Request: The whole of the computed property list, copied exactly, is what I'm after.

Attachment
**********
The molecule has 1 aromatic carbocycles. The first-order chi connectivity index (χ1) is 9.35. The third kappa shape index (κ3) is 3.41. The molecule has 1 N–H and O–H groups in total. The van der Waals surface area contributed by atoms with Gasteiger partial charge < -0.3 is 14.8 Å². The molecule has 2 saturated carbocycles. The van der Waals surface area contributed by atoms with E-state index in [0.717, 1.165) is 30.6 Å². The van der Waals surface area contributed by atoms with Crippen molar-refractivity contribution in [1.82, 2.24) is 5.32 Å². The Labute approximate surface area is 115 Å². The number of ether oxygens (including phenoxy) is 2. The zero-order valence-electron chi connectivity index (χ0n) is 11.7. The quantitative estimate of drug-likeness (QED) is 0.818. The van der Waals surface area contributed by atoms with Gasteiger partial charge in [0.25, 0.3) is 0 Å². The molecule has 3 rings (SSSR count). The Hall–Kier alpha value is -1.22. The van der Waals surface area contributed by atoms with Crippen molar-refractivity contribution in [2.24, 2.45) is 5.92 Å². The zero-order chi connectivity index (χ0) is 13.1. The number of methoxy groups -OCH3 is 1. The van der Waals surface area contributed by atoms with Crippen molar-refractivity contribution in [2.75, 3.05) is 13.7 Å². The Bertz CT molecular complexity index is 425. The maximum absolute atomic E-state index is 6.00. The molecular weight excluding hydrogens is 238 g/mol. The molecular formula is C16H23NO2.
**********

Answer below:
The molecule has 1 aromatic carbocycles. The first-order chi connectivity index (χ1) is 9.35. The third kappa shape index (κ3) is 3.41. The molecule has 1 N–H and O–H groups in total. The van der Waals surface area contributed by atoms with Gasteiger partial charge < -0.3 is 14.8 Å². The molecule has 2 saturated carbocycles. The van der Waals surface area contributed by atoms with E-state index in [0.717, 1.165) is 30.6 Å². The van der Waals surface area contributed by atoms with Crippen molar-refractivity contribution in [1.82, 2.24) is 5.32 Å². The Labute approximate surface area is 115 Å². The number of ether oxygens (including phenoxy) is 2. The zero-order valence-electron chi connectivity index (χ0n) is 11.7. The quantitative estimate of drug-likeness (QED) is 0.818. The van der Waals surface area contributed by atoms with Gasteiger partial charge in [0.25, 0.3) is 0 Å². The molecule has 3 rings (SSSR count). The Hall–Kier alpha value is -1.22. The van der Waals surface area contributed by atoms with Crippen molar-refractivity contribution in [2.24, 2.45) is 5.92 Å². The zero-order chi connectivity index (χ0) is 13.1. The number of methoxy groups -OCH3 is 1. The van der Waals surface area contributed by atoms with Crippen molar-refractivity contribution in [2.75, 3.05) is 13.7 Å². The Bertz CT molecular complexity index is 425. The maximum absolute atomic E-state index is 6.00. The molecular weight excluding hydrogens is 238 g/mol. The molecular formula is C16H23NO2.